But reality is different. All the countries in the East Asia crisis of 1997-98, for example, suffered a sharp loss in output regardless of their mix of devaluation and expenditure reduction. The simple generalization seems to be that most developing countries that are hit by financial crises go into recession. The reduction in income is the only way of quickly generating the improvement in the trade balance that is the necessary counterpart to the increased reluctance of international investors to lend.
By now the evidence seems strong that devaluation is contractionary, at least in the first year, and perhaps in the second as well. Until the currency crashes of the 1990s, a mainstream view had been that any negative effects from a devaluation were relatively quickly offset by the stimulus to net exports, so that by the second year, when exports had gathered strength, the overall effect on output would turn positive. Now, however, the negative effects seem stronger than first thought, and the positive effects weaker. The depressing conclusion is that there is no escape from recession. All policy instruments that work to improve external balance do so by reducing income in the short run—devaluation, fiscal contraction, and monetary contraction. Even structural policy reform, such as insisting that nonviable banks close, may have a negative effect on economic activity in the short run.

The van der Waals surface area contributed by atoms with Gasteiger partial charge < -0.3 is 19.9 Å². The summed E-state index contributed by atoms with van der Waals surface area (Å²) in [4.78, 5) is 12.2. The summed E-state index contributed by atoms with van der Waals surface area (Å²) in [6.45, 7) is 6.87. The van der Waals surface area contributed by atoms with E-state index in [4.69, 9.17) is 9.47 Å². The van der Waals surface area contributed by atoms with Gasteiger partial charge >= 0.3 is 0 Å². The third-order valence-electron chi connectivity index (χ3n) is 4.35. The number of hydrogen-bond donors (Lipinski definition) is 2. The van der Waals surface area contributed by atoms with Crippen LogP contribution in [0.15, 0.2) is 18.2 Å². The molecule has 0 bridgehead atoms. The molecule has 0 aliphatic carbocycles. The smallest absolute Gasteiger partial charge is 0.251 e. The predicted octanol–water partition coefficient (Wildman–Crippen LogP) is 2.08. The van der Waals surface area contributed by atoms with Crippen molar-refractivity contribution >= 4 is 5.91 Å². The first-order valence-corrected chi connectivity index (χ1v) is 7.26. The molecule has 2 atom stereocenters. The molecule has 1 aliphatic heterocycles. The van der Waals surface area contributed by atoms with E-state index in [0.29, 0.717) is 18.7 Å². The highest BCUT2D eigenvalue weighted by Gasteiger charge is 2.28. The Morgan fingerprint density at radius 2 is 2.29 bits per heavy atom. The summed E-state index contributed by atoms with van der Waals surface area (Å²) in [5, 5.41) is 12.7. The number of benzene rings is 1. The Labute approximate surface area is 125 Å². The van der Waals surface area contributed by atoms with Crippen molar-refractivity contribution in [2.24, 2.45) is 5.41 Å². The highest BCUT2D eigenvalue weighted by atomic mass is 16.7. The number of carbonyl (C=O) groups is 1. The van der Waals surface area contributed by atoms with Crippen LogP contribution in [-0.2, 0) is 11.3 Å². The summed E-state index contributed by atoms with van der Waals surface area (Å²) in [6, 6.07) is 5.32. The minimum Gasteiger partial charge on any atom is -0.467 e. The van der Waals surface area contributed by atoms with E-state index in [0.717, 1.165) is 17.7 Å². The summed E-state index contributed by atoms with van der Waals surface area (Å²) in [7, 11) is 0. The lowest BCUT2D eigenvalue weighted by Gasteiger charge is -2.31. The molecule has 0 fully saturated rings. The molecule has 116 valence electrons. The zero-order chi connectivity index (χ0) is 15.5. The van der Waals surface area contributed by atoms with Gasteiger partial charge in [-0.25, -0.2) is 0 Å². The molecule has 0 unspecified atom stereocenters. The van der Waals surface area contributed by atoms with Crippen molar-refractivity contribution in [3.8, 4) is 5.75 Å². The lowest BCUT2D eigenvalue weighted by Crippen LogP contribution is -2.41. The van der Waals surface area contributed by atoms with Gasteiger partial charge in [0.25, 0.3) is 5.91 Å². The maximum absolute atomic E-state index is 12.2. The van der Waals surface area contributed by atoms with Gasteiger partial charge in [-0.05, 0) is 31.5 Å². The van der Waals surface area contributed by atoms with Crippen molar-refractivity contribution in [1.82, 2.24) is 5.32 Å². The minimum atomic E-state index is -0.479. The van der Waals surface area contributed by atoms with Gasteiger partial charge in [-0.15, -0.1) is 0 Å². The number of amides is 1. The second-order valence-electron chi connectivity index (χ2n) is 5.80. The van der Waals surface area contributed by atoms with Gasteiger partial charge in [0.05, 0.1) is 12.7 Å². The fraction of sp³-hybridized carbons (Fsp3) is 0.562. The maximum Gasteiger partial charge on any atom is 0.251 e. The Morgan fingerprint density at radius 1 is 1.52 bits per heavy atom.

Why is devaluation often contractionary?
Of the many possible contractionary effects of devaluation, which ones were, in fact, responsible for the recessionary currency crashes of the 1990s? Several of the most important contractionary effects of a devaluation are hypothesized to work through a corresponding increase in the domestic price of imports or of some larger set of goods. Indeed, rapid pass-through of exchange rate changes to the prices of traded goods is the defining assumption of the “small open economy model,” which was thought to apply fairly well to emerging market countries. The contractionary effect would then follow in any of several ways: the higher prices of traded goods would, for example, reduce real money balances or real wages of workers, or increase costs to producers in the nontraded goods sector. These mechanisms were not much in evidence in the currency crashes of the 1990s. In fact, the pass-through coefficient fell significantly in the course of the 1990s, and the speed of decline was twice as fast among developing countries.